An African story
Date: 14 March, 2003
In Kenya all land is either owned by individuals, or held in trust. The government holds public land in trust for all the people and local authorities hold Trust Land in trust for people resident in the area. There is some law to ensure that public land held in trust is not misallocated to individuals. But gross abuse of public trust and of the law was rampant under the former government. This resulted in widespread land grabbing and related corruption. The poor were badly affected. So were the wetlands, coastal tracts, forest lands, and urban open spaces.
In 1995, Mazingira Institute convened the Habitat Task Force (HTF) under the National Council of NGOs to advocate for housing and land rights and to oppose forced evictions. The institute, in collaboration with HTF and the Human and Legal Rights NGOs, initiated a campaign of civic education and public awareness, create a database, and launch advocacy, civic action, legal aid and community organizing.
A national public forum established the Operation Firimbi Action Network comprising local chapters. Kenyans were encouraged to blow the whistle on land grabbing and the land grabbers, including corrupt public officials and politicians, exercising authority and control for personal economic and political gain. They were encouraged to use the power of organization for maximum effectiveness and to re-assert the rule of law, respect for human rights, and commitment to just governance for the management of public land and its protection.
From the outset, the campaign ran into problems associated with the hostile political environment prevailing at the time and a lack of financial resources.
The strategy deployed to deal with the hostile political environment was to implement the campaign under an umbrella NGO organizational framework to protect individuals and organizations from attack, intimidation, victimisation, and to ward off deregistration by the authorities of the organizations involved.
The public response after a media campaign was overwhelming and resulted in 375 cases of land grabbing being reported. Although such gatherings were often banned, the public forum attracted people countrywide.
The fact that Kenyans are blowing the whistle everywhere in the country on land grabbing and grabbers, including the corrupt public officials and politicians involved, is an achievement which can be attributed to Operation Firimbi Campaign.
The objective of stimulating public awareness of the blatant illegality of public land grabbing and to slow it down was achieved. The database on land grabbing today is the only source of documentation available to the public and over 375 case files are accessible.
Operation Firimbi Action Network now has 167 local chapters, and it is growing. There is also progress reasserting the rule of law.
Dependence on land is fundamental to socio-economic wellbeing in a country like Kenya where social welfare is very low. The wealth and poverty of the nation is reflected in the inequitable distribution of land. It is further aggravated by illegal misappropriation, and related destruction of natural resources. Forced evictions of the poor often results from misallocation of public land they live on.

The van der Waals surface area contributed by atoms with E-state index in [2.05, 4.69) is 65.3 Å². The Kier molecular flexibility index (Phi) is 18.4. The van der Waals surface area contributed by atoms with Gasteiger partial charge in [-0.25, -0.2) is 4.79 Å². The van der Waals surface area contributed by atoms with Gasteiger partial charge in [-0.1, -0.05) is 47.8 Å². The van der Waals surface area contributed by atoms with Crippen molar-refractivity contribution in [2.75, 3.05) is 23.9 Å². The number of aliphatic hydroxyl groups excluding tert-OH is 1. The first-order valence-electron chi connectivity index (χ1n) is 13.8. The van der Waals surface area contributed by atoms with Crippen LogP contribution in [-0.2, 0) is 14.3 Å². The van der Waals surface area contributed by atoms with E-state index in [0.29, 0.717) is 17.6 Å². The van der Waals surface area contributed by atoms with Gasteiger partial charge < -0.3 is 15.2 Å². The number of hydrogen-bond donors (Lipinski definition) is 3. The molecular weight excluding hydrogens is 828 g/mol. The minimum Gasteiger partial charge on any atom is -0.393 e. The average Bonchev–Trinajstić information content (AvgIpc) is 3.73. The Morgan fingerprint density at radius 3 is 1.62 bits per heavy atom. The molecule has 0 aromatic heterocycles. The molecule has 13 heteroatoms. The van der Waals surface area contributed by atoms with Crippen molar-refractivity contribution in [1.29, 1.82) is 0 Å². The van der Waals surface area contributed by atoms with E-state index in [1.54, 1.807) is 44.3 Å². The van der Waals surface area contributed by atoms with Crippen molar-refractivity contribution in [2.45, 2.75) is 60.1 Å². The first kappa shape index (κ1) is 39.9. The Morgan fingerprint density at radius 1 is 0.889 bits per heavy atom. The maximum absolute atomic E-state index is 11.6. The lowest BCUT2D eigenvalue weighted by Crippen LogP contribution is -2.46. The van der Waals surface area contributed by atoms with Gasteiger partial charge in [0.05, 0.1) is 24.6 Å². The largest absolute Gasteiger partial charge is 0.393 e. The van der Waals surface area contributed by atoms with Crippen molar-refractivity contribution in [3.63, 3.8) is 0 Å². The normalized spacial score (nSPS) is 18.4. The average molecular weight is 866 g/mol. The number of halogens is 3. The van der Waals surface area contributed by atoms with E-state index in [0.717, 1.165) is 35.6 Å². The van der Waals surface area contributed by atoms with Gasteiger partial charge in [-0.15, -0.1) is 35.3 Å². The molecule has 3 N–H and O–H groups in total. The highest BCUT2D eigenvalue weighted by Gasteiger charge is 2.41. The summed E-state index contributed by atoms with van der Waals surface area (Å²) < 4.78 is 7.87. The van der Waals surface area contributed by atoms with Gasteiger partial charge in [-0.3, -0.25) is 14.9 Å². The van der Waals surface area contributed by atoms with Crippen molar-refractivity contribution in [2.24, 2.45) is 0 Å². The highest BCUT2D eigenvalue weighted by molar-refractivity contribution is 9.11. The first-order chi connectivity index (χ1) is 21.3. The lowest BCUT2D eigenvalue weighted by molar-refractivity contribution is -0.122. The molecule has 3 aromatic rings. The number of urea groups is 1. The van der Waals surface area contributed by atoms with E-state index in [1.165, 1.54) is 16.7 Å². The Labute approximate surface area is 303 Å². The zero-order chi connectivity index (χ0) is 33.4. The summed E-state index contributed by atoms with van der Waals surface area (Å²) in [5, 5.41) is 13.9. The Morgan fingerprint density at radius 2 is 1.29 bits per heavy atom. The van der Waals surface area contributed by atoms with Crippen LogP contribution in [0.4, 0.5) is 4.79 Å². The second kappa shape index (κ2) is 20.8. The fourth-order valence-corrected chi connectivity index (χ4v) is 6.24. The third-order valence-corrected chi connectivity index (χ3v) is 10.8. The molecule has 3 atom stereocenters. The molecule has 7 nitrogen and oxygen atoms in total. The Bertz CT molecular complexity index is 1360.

On the environmental front, the campaign has exposed how land grabbing affects wetlands, forest, coastal lands, and urban open spaces. Nairobi’s Karura Forest adjoining the UN Complex, is the best known case, but by no means the only one. It was direct action and protest by groups like the Greenbelt Movement, Operation Firimbi, religious communities, parliamentarians, and others, which exposed misappropriation, destruction of the natural environment and stopped the real estate development.
Culturally, the campaign recognizes that the core of African philosophy, and most traditional thinking, rests upon consensus, and in many cases, it still does. After coming together to consider all the options around a particular problem, a consensus is allowed to emerge about the best way forward in the interests of the community. This is still common experience in many small communities. Operation Firimbi Action Network uses this cultural strength in building local chapters.
Lessons drawn from the campaign show that it is an ongoing process, akin to germinating a seed, and transplanting and nurturing it to maturity.
The campaign is pressuring the government to deliver its promise of addressing the past evils of plunder of public land and corruption by putting in place mechanisms and measures for restoration and recovery.
Operation Firimbi received international acclaim when it was awarded the 1999 UN-HABITAT Scroll of Honour award for promoting secure tenure and transparent land allocation. The award is
presented every year by UN-HABITAT, on World Habitat Day, to organizations or individuals for their outstanding contributions to human settlements.
Davinder Lamba, is Coordinator of Operation Firimbi. He was appointed to the Presidential Commission of Inquiry into the Illegal and Irregular Allocation of Public Land, established in July 2003. This article is excerpted with the kind permission of the Settlements Information Network Africa (SINA) Newsletter (no. 56, March 2003).